50,000 people are currently trapped near the border town of Kamako (Kasaï province, Democratic Republic of the Congo) with no resources, after being expelled from Angola.
Many have had to abandon everything they own and have no means of continuing the journey to their home regions. Some have a few possessions with them, carrying their mattresses on their heads or their furniture on the baggage rack of a bicycle. But most have had to sell whatever possessions they had managed to save in order to pay for food or transport.
The evaluation team of the International Committee of the Red Cross (ICRC), currently at Kamako, reports that these people have been rendered extremely vulnerable and are suffering severe deprivation and hardship. Men, women and children are all crammed together at the border post, in Kamako and in the surrounding area, but the existing facilities are unable to meet even their most urgent needs. They lack accommodation, medical care and food, and there is a significant risk of epidemics.
Arnaud Kalenda has just arrived in Kamako. He describes the situation: “We’re really suffering here in Kamako. People are sleeping outside or in churches. Children are out in the rain.”
The ICRC and the Red Cross Society of the Democratic Republic of the Congo are enabling people passing through Kamako to make free phone calls to their families. Each day, around 100 people make use of this service. The Kamako health centre has also received food for its patients and their families.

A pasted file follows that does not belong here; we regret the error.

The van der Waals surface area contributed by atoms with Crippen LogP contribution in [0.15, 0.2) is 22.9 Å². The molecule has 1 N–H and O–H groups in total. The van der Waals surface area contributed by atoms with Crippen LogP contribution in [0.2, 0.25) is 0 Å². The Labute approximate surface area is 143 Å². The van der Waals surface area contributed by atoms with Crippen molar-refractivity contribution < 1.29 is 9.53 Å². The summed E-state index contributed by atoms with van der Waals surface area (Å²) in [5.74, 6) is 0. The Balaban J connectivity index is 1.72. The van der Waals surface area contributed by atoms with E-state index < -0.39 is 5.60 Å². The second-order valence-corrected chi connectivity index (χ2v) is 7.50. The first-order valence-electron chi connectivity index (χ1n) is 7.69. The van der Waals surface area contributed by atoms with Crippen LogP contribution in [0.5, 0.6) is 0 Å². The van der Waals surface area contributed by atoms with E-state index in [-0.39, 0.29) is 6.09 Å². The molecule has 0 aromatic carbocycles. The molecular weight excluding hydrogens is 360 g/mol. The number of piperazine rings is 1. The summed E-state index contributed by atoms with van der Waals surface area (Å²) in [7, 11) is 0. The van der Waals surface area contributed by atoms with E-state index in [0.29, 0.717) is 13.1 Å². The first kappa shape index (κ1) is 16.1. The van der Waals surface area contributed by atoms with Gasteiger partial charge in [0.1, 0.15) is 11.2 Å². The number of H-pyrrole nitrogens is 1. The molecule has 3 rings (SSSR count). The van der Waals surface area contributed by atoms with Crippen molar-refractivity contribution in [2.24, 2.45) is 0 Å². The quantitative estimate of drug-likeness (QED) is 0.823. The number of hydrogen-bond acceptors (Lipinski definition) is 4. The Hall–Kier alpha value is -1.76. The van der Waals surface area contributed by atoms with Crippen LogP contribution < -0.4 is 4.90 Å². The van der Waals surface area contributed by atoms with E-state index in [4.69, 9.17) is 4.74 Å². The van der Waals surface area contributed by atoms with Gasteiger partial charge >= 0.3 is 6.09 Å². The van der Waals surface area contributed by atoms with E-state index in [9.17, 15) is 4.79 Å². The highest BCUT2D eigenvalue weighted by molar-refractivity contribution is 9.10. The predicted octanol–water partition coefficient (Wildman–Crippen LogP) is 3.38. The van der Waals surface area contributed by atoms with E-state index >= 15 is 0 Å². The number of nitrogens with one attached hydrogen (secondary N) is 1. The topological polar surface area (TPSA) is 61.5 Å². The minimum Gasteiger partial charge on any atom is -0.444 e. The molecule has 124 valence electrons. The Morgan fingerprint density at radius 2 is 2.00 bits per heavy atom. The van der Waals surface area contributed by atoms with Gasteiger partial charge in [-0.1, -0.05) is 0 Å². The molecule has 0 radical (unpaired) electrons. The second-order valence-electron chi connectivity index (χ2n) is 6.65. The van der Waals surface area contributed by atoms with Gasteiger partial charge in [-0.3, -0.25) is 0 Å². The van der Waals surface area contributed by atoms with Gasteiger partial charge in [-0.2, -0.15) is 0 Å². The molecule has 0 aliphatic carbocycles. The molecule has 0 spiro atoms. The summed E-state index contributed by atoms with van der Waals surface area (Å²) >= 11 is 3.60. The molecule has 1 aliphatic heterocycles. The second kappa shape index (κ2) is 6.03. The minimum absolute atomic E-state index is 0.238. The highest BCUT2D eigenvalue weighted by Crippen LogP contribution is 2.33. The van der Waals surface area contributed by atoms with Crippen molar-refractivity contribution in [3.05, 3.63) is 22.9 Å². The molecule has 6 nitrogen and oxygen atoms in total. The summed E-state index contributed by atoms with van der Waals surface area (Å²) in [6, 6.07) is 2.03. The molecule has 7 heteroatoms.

Since the beginning of October, over 300,000 Congolese citizens have been expelled from Angola. Most of them were working in the mines. Around 70 percent of the people expelled have passed through Kamako on their way back to their homes in Kasaï province.
The ICRC is concerned about these people returning to a province that experienced serious disturbances in 2016 and 2017. Ethnic and other violence resulted in thousands of deaths and forced over a million people to flee, according to the United Nations Office for the Coordination of Humanitarian Affairs (OCHA). In September 2017, UNHCR reported that nine out of ten villages had been reduced to ashes in the Kamako area alone.
Pedram Yazdi, Kinshasa (Democratic Republic of the Congo): + 243 817 008 536
Krista Armstrong, Geneva (Switzerland): + 41 79 79 217 32 87
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